Categories: Arts and culture, Community
high-performance spaces for hardworking professionals
Renowned for their educational, innovative, and engaging exhibitions, it was no surprise The Museum of New Zealand Te Papa Tongarewa teamed up with the Australian Centre for Moving Image (ACMI) to host DreamWorks Animation: The Exhibition.
Great care was taken to mathematically model the acoustic performance of the space, which informed the level of acoustic absorption required and the boundaries of the design aesthetics. It was crucial that the space had a perfect sound profile to support the cinematic experience. Both Quietspace® Panel and custom Quietspace® 3D Tiles were employed to deliver superior acoustic absorption.
While designing the interior solution for the Dragon Flight Theatre a number of areas were considered:
It was important for Autex to capture the essence of the film and bring it to life in the theatre; drawing on the ‘real life’ dragons of this world, the mood board included snakes, lizards, and other reptiles. Four types of scales were selected, each with different dimensions, to provide a broad concept selection. These were then refined to one style by a select committee. Using custom made Quietspace 3D Tiles, Autex developed a technical solution that mimicked the natural form of snake scales, enlarged for visual and acoustic quality. Each individual scale was custom cut using a water cutter to ensure the end result was immaculate.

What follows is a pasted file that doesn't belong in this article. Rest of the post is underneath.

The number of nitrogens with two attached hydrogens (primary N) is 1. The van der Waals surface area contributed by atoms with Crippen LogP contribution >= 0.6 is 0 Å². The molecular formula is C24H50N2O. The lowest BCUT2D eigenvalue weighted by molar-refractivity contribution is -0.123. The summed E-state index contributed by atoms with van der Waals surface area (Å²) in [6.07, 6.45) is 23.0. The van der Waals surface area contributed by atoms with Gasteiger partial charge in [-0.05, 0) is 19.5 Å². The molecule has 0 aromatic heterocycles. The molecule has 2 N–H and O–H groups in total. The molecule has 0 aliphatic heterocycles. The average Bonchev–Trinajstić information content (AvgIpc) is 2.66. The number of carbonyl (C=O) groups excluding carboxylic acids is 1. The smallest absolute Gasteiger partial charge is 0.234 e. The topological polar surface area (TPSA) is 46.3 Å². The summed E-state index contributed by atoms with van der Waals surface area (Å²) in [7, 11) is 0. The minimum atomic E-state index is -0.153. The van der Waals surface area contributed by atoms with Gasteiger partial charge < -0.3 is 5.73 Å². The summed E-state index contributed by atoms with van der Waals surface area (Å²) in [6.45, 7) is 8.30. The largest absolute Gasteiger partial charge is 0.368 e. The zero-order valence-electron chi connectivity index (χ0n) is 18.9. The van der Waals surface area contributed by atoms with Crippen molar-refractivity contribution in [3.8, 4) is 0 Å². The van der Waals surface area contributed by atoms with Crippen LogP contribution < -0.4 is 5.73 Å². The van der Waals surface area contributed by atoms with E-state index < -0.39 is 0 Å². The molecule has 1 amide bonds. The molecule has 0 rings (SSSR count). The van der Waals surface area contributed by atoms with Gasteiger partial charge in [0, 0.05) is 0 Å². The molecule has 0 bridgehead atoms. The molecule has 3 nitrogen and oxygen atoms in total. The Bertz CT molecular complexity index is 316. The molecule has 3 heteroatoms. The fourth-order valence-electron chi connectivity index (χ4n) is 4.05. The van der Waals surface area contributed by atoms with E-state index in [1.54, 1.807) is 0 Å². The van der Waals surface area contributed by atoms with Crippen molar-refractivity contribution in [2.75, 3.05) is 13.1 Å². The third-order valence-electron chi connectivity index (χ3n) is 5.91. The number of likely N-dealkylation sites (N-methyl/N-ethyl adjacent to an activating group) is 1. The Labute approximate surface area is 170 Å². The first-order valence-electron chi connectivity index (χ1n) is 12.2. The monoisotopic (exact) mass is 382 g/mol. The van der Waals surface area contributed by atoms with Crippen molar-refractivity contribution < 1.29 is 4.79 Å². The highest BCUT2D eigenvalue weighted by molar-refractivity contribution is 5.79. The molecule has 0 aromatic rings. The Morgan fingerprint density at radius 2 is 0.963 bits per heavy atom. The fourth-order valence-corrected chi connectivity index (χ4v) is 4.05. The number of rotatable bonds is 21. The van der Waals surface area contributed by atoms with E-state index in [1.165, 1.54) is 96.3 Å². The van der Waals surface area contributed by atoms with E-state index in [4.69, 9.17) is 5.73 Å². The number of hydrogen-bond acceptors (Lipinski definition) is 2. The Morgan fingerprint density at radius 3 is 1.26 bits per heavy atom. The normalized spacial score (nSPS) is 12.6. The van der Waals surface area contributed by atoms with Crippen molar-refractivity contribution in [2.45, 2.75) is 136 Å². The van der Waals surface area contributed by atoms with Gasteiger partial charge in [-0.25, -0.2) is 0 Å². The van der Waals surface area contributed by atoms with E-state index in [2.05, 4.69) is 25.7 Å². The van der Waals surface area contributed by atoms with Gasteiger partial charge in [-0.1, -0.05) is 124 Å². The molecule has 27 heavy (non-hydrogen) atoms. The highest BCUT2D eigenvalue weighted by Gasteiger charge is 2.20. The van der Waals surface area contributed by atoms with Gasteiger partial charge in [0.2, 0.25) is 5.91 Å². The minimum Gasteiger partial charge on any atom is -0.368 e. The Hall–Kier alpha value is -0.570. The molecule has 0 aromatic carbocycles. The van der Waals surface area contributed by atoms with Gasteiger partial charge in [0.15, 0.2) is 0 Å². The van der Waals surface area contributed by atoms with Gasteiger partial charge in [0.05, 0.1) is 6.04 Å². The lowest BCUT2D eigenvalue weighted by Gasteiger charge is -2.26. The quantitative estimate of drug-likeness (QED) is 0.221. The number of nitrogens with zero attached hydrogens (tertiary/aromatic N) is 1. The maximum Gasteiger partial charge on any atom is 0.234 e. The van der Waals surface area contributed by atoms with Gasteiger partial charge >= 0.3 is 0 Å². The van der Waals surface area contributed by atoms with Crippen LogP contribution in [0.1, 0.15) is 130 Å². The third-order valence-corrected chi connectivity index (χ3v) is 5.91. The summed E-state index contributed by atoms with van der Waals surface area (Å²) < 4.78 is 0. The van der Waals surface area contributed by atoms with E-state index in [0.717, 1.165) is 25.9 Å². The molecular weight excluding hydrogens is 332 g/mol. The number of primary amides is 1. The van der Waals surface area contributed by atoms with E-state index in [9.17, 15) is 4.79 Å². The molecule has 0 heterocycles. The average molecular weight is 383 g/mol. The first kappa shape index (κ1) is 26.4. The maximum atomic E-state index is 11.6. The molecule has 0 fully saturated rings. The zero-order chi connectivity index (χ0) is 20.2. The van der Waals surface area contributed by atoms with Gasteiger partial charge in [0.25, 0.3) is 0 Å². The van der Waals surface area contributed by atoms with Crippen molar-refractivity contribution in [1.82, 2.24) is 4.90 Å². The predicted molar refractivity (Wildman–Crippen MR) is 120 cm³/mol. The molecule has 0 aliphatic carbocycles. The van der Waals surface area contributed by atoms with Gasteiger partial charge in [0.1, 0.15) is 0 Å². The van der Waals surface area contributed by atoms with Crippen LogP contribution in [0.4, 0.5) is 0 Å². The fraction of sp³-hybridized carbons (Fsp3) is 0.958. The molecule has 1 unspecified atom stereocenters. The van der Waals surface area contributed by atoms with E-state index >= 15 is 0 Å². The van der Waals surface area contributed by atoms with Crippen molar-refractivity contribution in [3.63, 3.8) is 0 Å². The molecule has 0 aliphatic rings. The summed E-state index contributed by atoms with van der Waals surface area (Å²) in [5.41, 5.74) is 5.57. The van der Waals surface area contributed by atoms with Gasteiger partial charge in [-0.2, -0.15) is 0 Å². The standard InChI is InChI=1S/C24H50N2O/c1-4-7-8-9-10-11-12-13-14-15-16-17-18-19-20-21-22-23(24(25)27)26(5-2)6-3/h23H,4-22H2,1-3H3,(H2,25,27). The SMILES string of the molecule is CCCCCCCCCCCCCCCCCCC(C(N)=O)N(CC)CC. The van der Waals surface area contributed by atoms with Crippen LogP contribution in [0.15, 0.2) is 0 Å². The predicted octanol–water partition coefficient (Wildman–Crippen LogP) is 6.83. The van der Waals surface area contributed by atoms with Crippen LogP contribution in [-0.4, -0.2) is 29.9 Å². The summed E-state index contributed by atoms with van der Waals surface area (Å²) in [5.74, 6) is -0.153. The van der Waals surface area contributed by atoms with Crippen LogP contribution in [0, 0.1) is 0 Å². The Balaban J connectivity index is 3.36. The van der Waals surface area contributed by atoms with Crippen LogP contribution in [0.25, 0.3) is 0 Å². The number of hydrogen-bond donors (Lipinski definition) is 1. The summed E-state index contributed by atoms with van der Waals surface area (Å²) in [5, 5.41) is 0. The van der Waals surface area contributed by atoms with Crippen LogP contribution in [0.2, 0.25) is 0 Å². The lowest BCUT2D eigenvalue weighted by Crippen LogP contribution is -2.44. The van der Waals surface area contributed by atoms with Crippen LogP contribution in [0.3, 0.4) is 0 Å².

The “return to flat” style dragon scale tiles overlapped, creating an additional absorbing surface. This multiplied the acoustic performance without employing thicker denser materials. Having the ‘return to flat’ style dragon tiles allowed the tiles to be invisibly fixed to the wall without adhesive, which would allow future use in other exhibitions and locations.
Due to the fact that the Dragon Flight Theatre was placed in the centre of the exhibition, there was a lot of potential for sound spill out into the other areas of the exhibition so Quietspace Panel was also fixed to the ceiling as a secondary precaution to ensure the sound was confined within the theatre. Head of Exhibitions and Collections for the ACMI, Russell Briggs commented “the acoustic experience within the theatre was superior to the one we had [in Melbourne] and the experience of having the sound fill the room and not have that reverberation, I thought created a superior viewing experience in the theatre […] If you combine that with the fact that Autex had gone the extra mile to create this really themed look and feel, it was a fantastic outcome for Te Papa”.